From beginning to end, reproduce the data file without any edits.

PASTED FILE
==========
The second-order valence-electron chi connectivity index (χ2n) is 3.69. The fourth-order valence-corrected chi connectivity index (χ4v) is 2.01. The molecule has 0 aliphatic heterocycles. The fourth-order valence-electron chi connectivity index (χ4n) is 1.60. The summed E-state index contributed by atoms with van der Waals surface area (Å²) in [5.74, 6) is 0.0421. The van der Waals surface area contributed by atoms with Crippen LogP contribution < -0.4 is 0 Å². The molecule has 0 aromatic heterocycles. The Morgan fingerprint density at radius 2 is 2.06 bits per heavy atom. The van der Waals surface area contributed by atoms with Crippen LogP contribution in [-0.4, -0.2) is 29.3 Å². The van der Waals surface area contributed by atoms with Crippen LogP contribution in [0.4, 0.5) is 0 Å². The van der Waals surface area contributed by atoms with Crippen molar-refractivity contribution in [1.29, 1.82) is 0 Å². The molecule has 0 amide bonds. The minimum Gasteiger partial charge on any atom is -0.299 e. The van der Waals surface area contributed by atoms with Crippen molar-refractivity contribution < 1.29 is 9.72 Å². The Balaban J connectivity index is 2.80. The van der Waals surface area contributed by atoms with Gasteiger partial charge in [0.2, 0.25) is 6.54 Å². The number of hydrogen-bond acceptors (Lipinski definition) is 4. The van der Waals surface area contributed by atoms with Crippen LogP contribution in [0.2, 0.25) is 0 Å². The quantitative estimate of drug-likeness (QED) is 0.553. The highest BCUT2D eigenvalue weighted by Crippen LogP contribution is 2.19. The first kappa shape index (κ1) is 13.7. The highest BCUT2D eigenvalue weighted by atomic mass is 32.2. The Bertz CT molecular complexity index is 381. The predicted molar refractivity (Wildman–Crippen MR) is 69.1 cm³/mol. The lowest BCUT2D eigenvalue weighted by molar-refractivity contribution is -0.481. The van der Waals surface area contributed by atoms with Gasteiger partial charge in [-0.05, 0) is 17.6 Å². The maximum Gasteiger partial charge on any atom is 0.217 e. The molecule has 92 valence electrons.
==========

The second-order valence-electron chi connectivity index (χ2n) is 3.69. The fourth-order valence-corrected chi connectivity index (χ4v) is 2.01. The molecule has 0 aliphatic heterocycles. The fourth-order valence-electron chi connectivity index (χ4n) is 1.60. The summed E-state index contributed by atoms with van der Waals surface area (Å²) in [5.74, 6) is 0.0421. The van der Waals surface area contributed by atoms with Crippen LogP contribution < -0.4 is 0 Å². The molecule has 0 aromatic heterocycles. The Morgan fingerprint density at radius 2 is 2.06 bits per heavy atom. The van der Waals surface area contributed by atoms with Crippen LogP contribution in [-0.4, -0.2) is 29.3 Å². The van der Waals surface area contributed by atoms with Crippen LogP contribution in [0.4, 0.5) is 0 Å². The van der Waals surface area contributed by atoms with Crippen molar-refractivity contribution in [1.29, 1.82) is 0 Å². The molecule has 0 amide bonds. The minimum Gasteiger partial charge on any atom is -0.299 e. The van der Waals surface area contributed by atoms with Crippen molar-refractivity contribution < 1.29 is 9.72 Å². The Balaban J connectivity index is 2.80. The van der Waals surface area contributed by atoms with Gasteiger partial charge in [0.2, 0.25) is 6.54 Å². The number of hydrogen-bond acceptors (Lipinski definition) is 4. The van der Waals surface area contributed by atoms with Crippen LogP contribution in [0.2, 0.25) is 0 Å². The quantitative estimate of drug-likeness (QED) is 0.553. The highest BCUT2D eigenvalue weighted by Crippen LogP contribution is 2.19. The first kappa shape index (κ1) is 13.7. The highest BCUT2D eigenvalue weighted by atomic mass is 32.2. The Bertz CT molecular complexity index is 381. The predicted molar refractivity (Wildman–Crippen MR) is 69.1 cm³/mol. The lowest BCUT2D eigenvalue weighted by molar-refractivity contribution is -0.481. The van der Waals surface area contributed by atoms with Gasteiger partial charge in [-0.05, 0) is 17.6 Å². The maximum Gasteiger partial charge on any atom is 0.217 e. The molecule has 92 valence electrons.